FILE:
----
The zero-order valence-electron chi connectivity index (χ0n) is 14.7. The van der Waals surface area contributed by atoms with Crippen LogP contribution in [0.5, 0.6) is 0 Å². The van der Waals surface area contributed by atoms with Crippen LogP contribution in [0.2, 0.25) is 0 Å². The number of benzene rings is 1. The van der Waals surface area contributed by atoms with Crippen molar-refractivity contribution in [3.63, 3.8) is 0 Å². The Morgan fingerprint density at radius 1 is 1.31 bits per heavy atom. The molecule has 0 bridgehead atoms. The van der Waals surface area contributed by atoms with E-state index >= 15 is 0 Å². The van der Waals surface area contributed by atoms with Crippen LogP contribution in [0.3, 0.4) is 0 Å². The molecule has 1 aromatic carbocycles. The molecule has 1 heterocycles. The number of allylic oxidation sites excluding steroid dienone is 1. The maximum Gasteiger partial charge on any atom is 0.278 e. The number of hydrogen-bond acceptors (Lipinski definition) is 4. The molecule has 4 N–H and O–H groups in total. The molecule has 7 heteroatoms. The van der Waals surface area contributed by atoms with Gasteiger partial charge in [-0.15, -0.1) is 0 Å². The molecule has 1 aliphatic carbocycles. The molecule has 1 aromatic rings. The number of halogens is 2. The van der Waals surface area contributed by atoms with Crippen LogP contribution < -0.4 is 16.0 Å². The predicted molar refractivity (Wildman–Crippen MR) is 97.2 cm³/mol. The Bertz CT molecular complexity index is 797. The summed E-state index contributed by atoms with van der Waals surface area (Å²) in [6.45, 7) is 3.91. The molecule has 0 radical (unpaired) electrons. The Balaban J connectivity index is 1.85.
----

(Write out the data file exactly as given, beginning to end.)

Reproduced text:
The zero-order valence-electron chi connectivity index (χ0n) is 14.7. The van der Waals surface area contributed by atoms with Crippen LogP contribution in [0.5, 0.6) is 0 Å². The van der Waals surface area contributed by atoms with Crippen LogP contribution in [0.2, 0.25) is 0 Å². The number of benzene rings is 1. The van der Waals surface area contributed by atoms with Crippen molar-refractivity contribution in [3.63, 3.8) is 0 Å². The Morgan fingerprint density at radius 1 is 1.31 bits per heavy atom. The molecule has 0 bridgehead atoms. The van der Waals surface area contributed by atoms with E-state index >= 15 is 0 Å². The van der Waals surface area contributed by atoms with Crippen LogP contribution in [0.3, 0.4) is 0 Å². The molecule has 1 aromatic carbocycles. The molecule has 1 heterocycles. The number of allylic oxidation sites excluding steroid dienone is 1. The maximum Gasteiger partial charge on any atom is 0.278 e. The number of hydrogen-bond acceptors (Lipinski definition) is 4. The molecule has 4 N–H and O–H groups in total. The molecule has 7 heteroatoms. The van der Waals surface area contributed by atoms with Gasteiger partial charge in [-0.15, -0.1) is 0 Å². The molecule has 1 aliphatic carbocycles. The molecule has 1 aromatic rings. The number of halogens is 2. The van der Waals surface area contributed by atoms with Crippen LogP contribution < -0.4 is 16.0 Å². The predicted molar refractivity (Wildman–Crippen MR) is 97.2 cm³/mol. The Bertz CT molecular complexity index is 797. The summed E-state index contributed by atoms with van der Waals surface area (Å²) in [6.45, 7) is 3.91. The molecule has 0 radical (unpaired) electrons. The Balaban J connectivity index is 1.85.